The first reason Pan Green leaders aren’t on the right track is that although they know Taiwan independence is an impossible pipe dream, their own supporters won’t allow them to change course.
Pan Green leaders have worked overtime for the past two decades creating Viktor Frankenstein monsters — their own hardline fundamentalist supporters. These hardline fundamentalist supporters have swallowed every lie the Pan Green leadership fed them — hook, line, and sinker. Lies such as “Taiwan was never part of China.” Lies such as “Taiwanese are not Chinese.” Lies such as “If only we have the guts to declare independence, America and Japan will come to our rescue.” Having been thoroughly indoctrinated with such lies, these hardline fundamentalist supporters can’t be deprogrammed overnight. As a result, Pan Green leaders are stuck with them, and are doing the only thing they can — stalling for time.
The second reason Pan Green leaders aren’t on the right track is that although their long-cherished dream of a sovereign and independent Republic of Taiwan has turned to dust, they can’t bring themselves to face the truth.
“China Fever,” or more accurately, “Mainland Fever,” is hardly a passing fad akin to a craving for Macau style egg tarts. Mainland Fever is the opening act to the unfolding drama of China’s formal reunification. The behavior of DPP Central Standing Committee members in the face of this unmistakable strategic development proves the addage: “There are none so blind as those who will not see.”
Ah Q is the protagonist in “The True Story of Ah Q” by modern Chinese author Lu Xun. The character has since become a synonym for individuals who rationalize real world defeats as moral or spiritual victories. Taiwan independence leaders have long ridiculed Pan Blue reverence for constitutionalism and the Rule of Law as a manifestation of the Ah Q syndrome, especially the Constitutional One China (Xianfa Yizhong) provision of the Republic of China Constitution, which stipulates that “the territory of the Republic of China includes the Chinese mainland.”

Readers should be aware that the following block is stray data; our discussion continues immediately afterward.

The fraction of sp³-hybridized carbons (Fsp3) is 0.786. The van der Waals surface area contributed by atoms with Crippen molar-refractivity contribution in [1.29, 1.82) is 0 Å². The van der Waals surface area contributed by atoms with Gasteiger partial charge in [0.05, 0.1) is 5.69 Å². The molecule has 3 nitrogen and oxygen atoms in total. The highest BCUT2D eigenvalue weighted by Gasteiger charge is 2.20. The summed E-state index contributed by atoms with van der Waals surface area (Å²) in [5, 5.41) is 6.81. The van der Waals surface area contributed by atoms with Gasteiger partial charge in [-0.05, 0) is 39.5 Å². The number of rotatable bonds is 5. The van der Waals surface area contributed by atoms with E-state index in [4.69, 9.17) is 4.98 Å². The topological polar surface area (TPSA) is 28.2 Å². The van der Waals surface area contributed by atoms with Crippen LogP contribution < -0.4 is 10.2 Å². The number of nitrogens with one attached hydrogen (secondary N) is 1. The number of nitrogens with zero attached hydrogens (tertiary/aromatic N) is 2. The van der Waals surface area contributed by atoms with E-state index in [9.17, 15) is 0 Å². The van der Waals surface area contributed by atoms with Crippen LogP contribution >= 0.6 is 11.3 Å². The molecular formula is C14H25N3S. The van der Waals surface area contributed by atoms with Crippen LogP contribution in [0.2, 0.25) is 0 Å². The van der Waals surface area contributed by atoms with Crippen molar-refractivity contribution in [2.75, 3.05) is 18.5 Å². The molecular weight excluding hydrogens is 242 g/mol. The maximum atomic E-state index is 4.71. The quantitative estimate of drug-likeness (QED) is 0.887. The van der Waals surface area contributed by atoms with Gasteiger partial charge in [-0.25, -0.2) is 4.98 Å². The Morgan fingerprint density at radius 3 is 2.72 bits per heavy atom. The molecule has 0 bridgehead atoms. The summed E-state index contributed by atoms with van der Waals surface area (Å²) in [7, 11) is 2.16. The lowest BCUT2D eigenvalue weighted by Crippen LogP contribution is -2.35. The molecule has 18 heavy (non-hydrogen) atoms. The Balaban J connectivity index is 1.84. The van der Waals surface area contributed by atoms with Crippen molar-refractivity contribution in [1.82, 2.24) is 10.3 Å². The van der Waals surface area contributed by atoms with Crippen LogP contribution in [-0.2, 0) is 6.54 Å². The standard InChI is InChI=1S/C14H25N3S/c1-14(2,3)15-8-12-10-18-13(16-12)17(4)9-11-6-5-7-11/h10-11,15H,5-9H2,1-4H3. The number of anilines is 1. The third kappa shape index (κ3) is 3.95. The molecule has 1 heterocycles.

Paradoxically, the truth is just the opposite. What could be more Ah Q than the DPP’s 1999 “Resolution on Taiwan’s Future?”
Pan Blue insistence that the Chinese mainland is an integral part of the Republic of China is infinitely more realistic than Pan Green insistence that “Taiwan is a sovereign and independent country, it’s current name is the Republic of China.”
Chen Shui-bian freely admitted as much in February 2005, when he declared that continued insistence on “authoring a new constitution and changing the name of the country is both self-deception and deception of others… Lee Teng-hui couldn’t do it during his 12 years in office, and I can’t do it in mine… If it can’t be done, it can’t be done.”
The Taipei Times editorial went on to claim that:
The DPP just achieved a major success in this past National Assembly election, ranking number one in both the percentage of votes garnered and the number of seats. It would be normal for the party to bask in its victory. But instead, it has immediately launched a round of discussions and self-examination… The DPP is a political party that is very capable of engaging in self-scrutiny and criticism… Such a capacity for self-scrutiny and criticism is one reason behind the DPP’s success and its election victories. People often equate the nativized path with radicalism and extremism… Actually, the nativized path refers to identification issues. It runs counter to pro-China and greater China tendencies… Taiwan consciousness and the nativized path are the core values ensuring the nation’s survival, and represent the mainstream popular will of the country… The party therefore has an obligation to stay true to this path. The fact that the majority of DPP members agreed to stick to this path suggests that the party has found its way home after being lost for a while. This is something that the people of Taiwan are happy to see.
Have you ever read such flagrantly self-deceiving, self-serving, self-congratulatory spin-control?
What could be more Ah Q than the editors of the Taipei Times imagining that if only they could “explain” what the DPP’s nativization was all about, everything would be hunky-dory? People know that the nativized path refers to identification issues. People know that the nativized path runs counter to pro-China and greater China tendencies. They don’t need the editors of the Taipei Times to “explain” that to them.
People equate the nativized path with radicalism and extremism, because the nativized path is radical and extreme. People know the DPP’s Taiwan consciousness and nativized path will not ensure the nation’s survival.
The DPP is on the wrong track. The fact that the majority of DPP members persist in sticking to this path to nowhere suggests that the party has lost its way home, again. This is hardly something the people of Taiwan are happy to see.